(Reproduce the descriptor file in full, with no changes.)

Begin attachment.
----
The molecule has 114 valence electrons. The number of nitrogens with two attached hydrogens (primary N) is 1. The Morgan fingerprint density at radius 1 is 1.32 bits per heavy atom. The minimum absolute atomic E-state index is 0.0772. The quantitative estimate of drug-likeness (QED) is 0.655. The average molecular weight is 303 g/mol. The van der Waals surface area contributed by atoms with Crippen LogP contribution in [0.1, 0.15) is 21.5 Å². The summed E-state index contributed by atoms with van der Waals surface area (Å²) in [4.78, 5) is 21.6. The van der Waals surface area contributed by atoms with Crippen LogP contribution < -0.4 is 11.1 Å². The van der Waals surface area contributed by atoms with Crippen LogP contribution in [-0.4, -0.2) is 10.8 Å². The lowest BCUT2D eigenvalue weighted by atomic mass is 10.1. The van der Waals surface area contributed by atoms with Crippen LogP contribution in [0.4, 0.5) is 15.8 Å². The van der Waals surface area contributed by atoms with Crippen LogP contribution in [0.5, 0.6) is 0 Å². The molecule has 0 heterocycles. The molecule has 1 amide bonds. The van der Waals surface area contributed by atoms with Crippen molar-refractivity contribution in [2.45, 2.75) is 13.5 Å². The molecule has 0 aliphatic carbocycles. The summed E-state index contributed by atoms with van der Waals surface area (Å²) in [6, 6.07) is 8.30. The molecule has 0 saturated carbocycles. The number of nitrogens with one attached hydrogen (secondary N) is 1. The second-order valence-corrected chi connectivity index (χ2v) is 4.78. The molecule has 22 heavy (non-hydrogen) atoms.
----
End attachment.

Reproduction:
The molecule has 114 valence electrons. The number of nitrogens with two attached hydrogens (primary N) is 1. The Morgan fingerprint density at radius 1 is 1.32 bits per heavy atom. The minimum absolute atomic E-state index is 0.0772. The quantitative estimate of drug-likeness (QED) is 0.655. The average molecular weight is 303 g/mol. The van der Waals surface area contributed by atoms with Crippen LogP contribution in [0.1, 0.15) is 21.5 Å². The summed E-state index contributed by atoms with van der Waals surface area (Å²) in [4.78, 5) is 21.6. The van der Waals surface area contributed by atoms with Crippen LogP contribution < -0.4 is 11.1 Å². The van der Waals surface area contributed by atoms with Crippen LogP contribution in [-0.4, -0.2) is 10.8 Å². The lowest BCUT2D eigenvalue weighted by atomic mass is 10.1. The van der Waals surface area contributed by atoms with Crippen LogP contribution in [0.4, 0.5) is 15.8 Å². The van der Waals surface area contributed by atoms with Crippen LogP contribution in [0.5, 0.6) is 0 Å². The molecule has 0 heterocycles. The molecule has 1 amide bonds. The van der Waals surface area contributed by atoms with Crippen molar-refractivity contribution in [2.45, 2.75) is 13.5 Å². The molecule has 0 aliphatic carbocycles. The summed E-state index contributed by atoms with van der Waals surface area (Å²) in [6, 6.07) is 8.30. The molecule has 0 saturated carbocycles. The number of nitrogens with one attached hydrogen (secondary N) is 1. The second-order valence-corrected chi connectivity index (χ2v) is 4.78. The molecule has 22 heavy (non-hydrogen) atoms.